After three weeks and more than 150 reports, The New York World and The Brian Lehrer Show are wrapping up our survey of New York City’s privately owned public spaces. Property developers created these arcades, plazas and other areas – including Zuccotti Park, home to Occupy Wall Street – in exchange for zoning benefits, often including the ability to build additional square footage for rent or sale.
We’ve already taken a look at some of your favorite spaces. More than three in four reports gave spaces a score of 3 or higher on our 1-to-5 scale, meaning that they were open to the public as required, and more than half of all reviews gave scores of 4 (good) or 5 (great).
But the other 25 percent of reviews were dismal, describing “public” spaces that are not as public as they should be. These were either locked or otherwise inaccessible. In some cases reviewers reported being ejected by building staff or security.
We took a closer look at some of the worst-rated spaces to determine whether property owners are holding up their end of the deal. The New York World revisited each of these sites and compared access and conditions to obligations documented by urban planner Jerold Kayden in his encyclopedic 2000 book, Privately Owned Public Space: The New York City Experience, published in cooperation with the Department of City Planning and the Municipal Art Society. (The New York World has pending requests with the Department of City Planning for the agreements between developers and the City of New York governing spaces reviewed in the survey.)
345 East 80th Street
Julia told us that she has walked by the East Winds condominium, at 345 East 80th St., multiple times every day for more than a decade without realizing it was supposed to be a public space. “Seems to be simply ingress and egress to the building,” she reported of the 7,000-square-foot plaza. “It is in fine condition but is not public. There is no seating and no reason to believe it is public.” The property management company and the co-op board declined to comment about the space.
Kayden’s guide indicates that the best part of the space – a small lawn with well-trimmed hedges – is hidden from the street and accessible by a canopied stairwell. While no amenities are required here, the plaza is supposed to be open to the public 24 hours.
155 East 31st Street
Robin told us about the locked residential plaza at Windsor Court, 155 E. 31 St. in Murray Hill. “This space used to be open and lovely (although lots of homeless),” she said. “For the past few years it has been locked all the time.”
In 2003, then-owner Edward Milstein was fined $2,500 by the Department of Buildings for violating the property’s open-space obligations by installing a fence and lockable gate. Kayden determined that Windsor Court’s space should be open from 8 a.m. to 8 p.m. or until dark, whichever is later. Bicycle parking, a water fountain and seating are among some of the amenities required at this space.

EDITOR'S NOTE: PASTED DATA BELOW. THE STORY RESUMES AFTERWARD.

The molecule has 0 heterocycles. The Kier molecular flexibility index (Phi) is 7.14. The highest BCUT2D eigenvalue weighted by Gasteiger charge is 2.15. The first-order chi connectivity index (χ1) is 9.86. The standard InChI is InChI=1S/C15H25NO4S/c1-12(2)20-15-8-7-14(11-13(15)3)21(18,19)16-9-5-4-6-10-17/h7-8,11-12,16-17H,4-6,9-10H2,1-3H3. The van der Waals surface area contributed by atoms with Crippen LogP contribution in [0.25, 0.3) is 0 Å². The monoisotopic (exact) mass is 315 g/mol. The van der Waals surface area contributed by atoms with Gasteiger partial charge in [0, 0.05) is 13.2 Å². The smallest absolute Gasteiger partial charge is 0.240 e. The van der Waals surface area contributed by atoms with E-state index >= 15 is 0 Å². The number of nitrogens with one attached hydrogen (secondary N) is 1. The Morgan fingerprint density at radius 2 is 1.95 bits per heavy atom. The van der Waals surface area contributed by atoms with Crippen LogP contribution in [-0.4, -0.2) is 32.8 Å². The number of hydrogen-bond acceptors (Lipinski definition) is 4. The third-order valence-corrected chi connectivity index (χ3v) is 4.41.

On a bright Friday afternoon, the small rectangular plaza was locked, though a sign identifying it as a privately owned public space could be seen behind the gate. Brian Perna, the property manager for the current owner, Mastic Associates, said the space has been locked intermittently since May because of repairs on the building’s brick facade. Perna could not say when the work would be completed, but said the space typically is open to the public from dawn to dusk.
“We open it when we have the opportunity, but right now it’s a safety concern,” he said. As for reports that the space has been locked in previous years, Perna added, “I wouldn’t have knowledge of that.”
875 Third Avenue
Nate cherishes the space available at 875 Third Ave., and there’s a lot to love: a triangular area at the corner of Third Ave. and E. 53 St., an indoor walkway, a three-level covered pedestrian space and an arcade totaling more than 28,000 square feet.
The arcade and open space are supposed to be open 24 hours. The remaining spaces are meant to be open Monday through Saturday 7 a.m. to 11 p.m. and 11 a.m. to 7 p.m. on Sundays and holidays.
Our reviewer says that the hours of access are “The building staff often opens the seating area late and closes up to 2 hours early,” he said.
The property management company did not respond to a call from The New York World.
101 Barclay Street
Douglas found the Bank of New York building on 101 Barclay St. has guards that prevent access to the public lobby.
“The icon and description indicates that this is a ‘public lobby’ but this is not the case,” he said. “Guards inside the building control movement throughout the lobby.”
Ron Gruendl, a spokesman for Bank of New York-Mellon, said identification is required to access the lobby and added that the space is only open during normal working hours.
“It is a secure building,” he said.
Kayden reported the property owner was required to keep the lobby and a pedestrian space open to the public 24 hours.